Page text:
who committed the change. If you are committing the change logged
in as "root" (not under "su" or other root-priv giving program),
CVS cannot determine who is actually making the change.
As such, by default, CVS disallows changes to be committed by users
logged in as "root". (You can disable this option by passing the
--enable-rootcommit option to `configure' and recompiling CVS.
On some systems this means editing the appropriate `config.h' file
before building CVS.)
Terminated with fatal signal 11
This message usually indicates that CVS (the server, if you're
using client/server mode) has run out of (virtual) memory.
Although CVS tries to catch the error and issue a more meaningful
message, there are many circumstances where that is not possible.
If you appear to have lots of memory available to the system,
the problem is most likely that you're running into a system-wide
limit on the amount of memory a single process can use or a
similar process-specific limit.
The mechanisms for displaying and setting such limits vary from
system to system, so you'll have to consult an expert for your
particular system if you don't know how to do that.
Too many arguments!
This message is typically printed by the `log.pl'
script which is in the `contrib' directory in the
CVS source distribution. In some versions of
CVS, `log.pl' has been part of the default
CVS installation. The `log.pl' script gets
called from the `loginfo' administrative file.
Check that the arguments passed in `loginfo' match
what your version of `log.pl' expects. In
particular, the `log.pl' from CVS 1.3 and
older expects the log file as an argument whereas the
`log.pl' from CVS 1.5 and newer expects the
log file to be specified with a `-f' option. Of
course, if you don't need `log.pl' you can just
comment it out of `loginfo'.
cvs [update aborted]: unexpected EOF reading file,v
See `EOF in key in RCS file'.
cvs [login aborted]: unrecognized auth response from server
This message typically means that the server is not set
up properly. For example, if `inetd.conf' points
to a nonexistent cvs executable. To debug it further,
find the log file which inetd writes
(`/var/log/messages' or whatever inetd uses on
your system). For details, see Trouble making a connection to a CVS server, and
Setting up the server for password authentication.
cvs commit: Up-to-date check failed for `file'
This means that someone else has committed a change to
that file since the last time that you did a
update. So before proceeding with your
commit you need to
cvs update. CVS will merge
the changes that you made and the changes that the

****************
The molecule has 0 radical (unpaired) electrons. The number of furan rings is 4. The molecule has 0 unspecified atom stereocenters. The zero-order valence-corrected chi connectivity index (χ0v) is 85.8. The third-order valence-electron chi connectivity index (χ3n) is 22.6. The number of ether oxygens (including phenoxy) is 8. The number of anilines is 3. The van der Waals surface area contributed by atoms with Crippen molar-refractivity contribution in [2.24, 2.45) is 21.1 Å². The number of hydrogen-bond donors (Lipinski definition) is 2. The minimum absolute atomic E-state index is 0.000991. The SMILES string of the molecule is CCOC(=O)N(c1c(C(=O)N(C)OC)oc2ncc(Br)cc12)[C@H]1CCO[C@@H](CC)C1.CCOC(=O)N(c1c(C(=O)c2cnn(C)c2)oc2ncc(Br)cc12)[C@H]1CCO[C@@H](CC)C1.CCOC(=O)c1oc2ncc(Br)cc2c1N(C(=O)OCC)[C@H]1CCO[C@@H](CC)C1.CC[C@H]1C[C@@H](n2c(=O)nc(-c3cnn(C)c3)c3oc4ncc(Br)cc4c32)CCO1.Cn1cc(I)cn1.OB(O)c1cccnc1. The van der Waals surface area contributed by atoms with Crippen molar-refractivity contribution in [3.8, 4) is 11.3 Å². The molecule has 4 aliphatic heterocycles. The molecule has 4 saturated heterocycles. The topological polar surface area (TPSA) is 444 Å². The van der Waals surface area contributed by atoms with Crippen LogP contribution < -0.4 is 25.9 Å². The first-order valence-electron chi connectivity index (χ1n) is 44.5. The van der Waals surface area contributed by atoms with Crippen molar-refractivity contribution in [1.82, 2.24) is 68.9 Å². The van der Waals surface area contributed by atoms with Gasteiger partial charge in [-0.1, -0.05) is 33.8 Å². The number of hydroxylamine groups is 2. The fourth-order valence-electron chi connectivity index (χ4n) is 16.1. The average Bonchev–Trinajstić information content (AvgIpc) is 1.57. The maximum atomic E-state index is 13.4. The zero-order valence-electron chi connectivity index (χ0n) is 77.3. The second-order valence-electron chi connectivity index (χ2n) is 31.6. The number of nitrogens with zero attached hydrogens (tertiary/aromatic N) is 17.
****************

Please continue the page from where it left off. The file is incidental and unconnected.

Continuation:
other person made. If it does not detect any conflicts
it will report `M file' and you are ready
cvs commit. If it detects conflicts it will
print a message saying so, will report `C file',
and you need to manually resolve the
conflict. For more details on this process see
Usage: diff3 [-exEX3 [-i | -m] [-L label1 -L label3]] file1 file2 file3
Only one of [exEX3] allowed
This indicates a problem with the installation of
rcsmerge was compiled to look for GNU diff3, but
it is finding unix diff3 instead. The exact text of
the message will vary depending on the system. The
simplest solution is to upgrade to a current version of
CVS, which does not rely on external
warning: unrecognized response `text' from cvs server
If text contains a valid response (such as
`ok') followed by an extra carriage return
character (on many systems this will cause the second
part of the message to overwrite the first part), then
it probably means that you are using the `:ext:'
access method with a version of rsh, such as most
non-unix rsh versions, which does not by default
provide a transparent data stream. In such cases you
probably want to try `:server:' instead of
`:ext:'. If text is something else, this
may signify a problem with your CVS server.
Double-check your installation against the instructions
for setting up the CVS server.
cvs commit: [time] waiting for user's lock in directory
This is a normal message, not an error. See
Several developers simultaneously attempting to run CVS, for more details.
cvs commit: warning: editor session failed
This means that the editor which CVS is using exits with a nonzero
exit status. Some versions of vi will do this even when there was not
a problem editing the file. If so, point the
CVSEDITOR environment variable to a small script
cvs update: warning: file was lost
This means that the working copy of file has been deleted
but it has not been removed from CVS.
This is nothing to be concerned about,
the update will just recreate the local file from the repository.
(This is a convenient way to discard local changes to a file:
just delete it and then run
cvs update: warning: file is not (any longer) pertinent
This means that the working copy of file has been deleted,
it has not been removed from CVS in the current working directory,
but it has been removed from CVS in some other working directory.
This is nothing to be concerned about,
the update would have removed the local file anyway.